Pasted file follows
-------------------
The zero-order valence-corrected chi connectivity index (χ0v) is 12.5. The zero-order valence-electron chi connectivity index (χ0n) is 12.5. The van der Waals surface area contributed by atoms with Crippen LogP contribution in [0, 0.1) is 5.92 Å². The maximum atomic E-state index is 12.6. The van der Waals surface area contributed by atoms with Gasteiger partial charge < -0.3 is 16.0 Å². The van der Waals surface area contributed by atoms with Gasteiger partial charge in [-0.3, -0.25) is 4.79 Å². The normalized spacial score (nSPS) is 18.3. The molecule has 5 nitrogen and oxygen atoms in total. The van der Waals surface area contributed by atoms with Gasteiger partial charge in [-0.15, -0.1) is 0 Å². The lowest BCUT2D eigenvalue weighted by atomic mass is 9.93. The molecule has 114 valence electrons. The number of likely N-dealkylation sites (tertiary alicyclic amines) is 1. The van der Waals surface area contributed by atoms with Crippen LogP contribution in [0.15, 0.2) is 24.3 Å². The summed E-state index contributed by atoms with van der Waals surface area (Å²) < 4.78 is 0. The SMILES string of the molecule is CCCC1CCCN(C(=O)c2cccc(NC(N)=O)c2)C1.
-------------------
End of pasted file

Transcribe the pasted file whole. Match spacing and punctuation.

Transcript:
The zero-order valence-corrected chi connectivity index (χ0v) is 12.5. The zero-order valence-electron chi connectivity index (χ0n) is 12.5. The van der Waals surface area contributed by atoms with Crippen LogP contribution in [0, 0.1) is 5.92 Å². The maximum atomic E-state index is 12.6. The van der Waals surface area contributed by atoms with Gasteiger partial charge < -0.3 is 16.0 Å². The van der Waals surface area contributed by atoms with Gasteiger partial charge in [-0.3, -0.25) is 4.79 Å². The normalized spacial score (nSPS) is 18.3. The molecule has 5 nitrogen and oxygen atoms in total. The van der Waals surface area contributed by atoms with Gasteiger partial charge in [-0.15, -0.1) is 0 Å². The lowest BCUT2D eigenvalue weighted by atomic mass is 9.93. The molecule has 114 valence electrons. The number of likely N-dealkylation sites (tertiary alicyclic amines) is 1. The van der Waals surface area contributed by atoms with Crippen LogP contribution in [0.15, 0.2) is 24.3 Å². The summed E-state index contributed by atoms with van der Waals surface area (Å²) < 4.78 is 0. The SMILES string of the molecule is CCCC1CCCN(C(=O)c2cccc(NC(N)=O)c2)C1.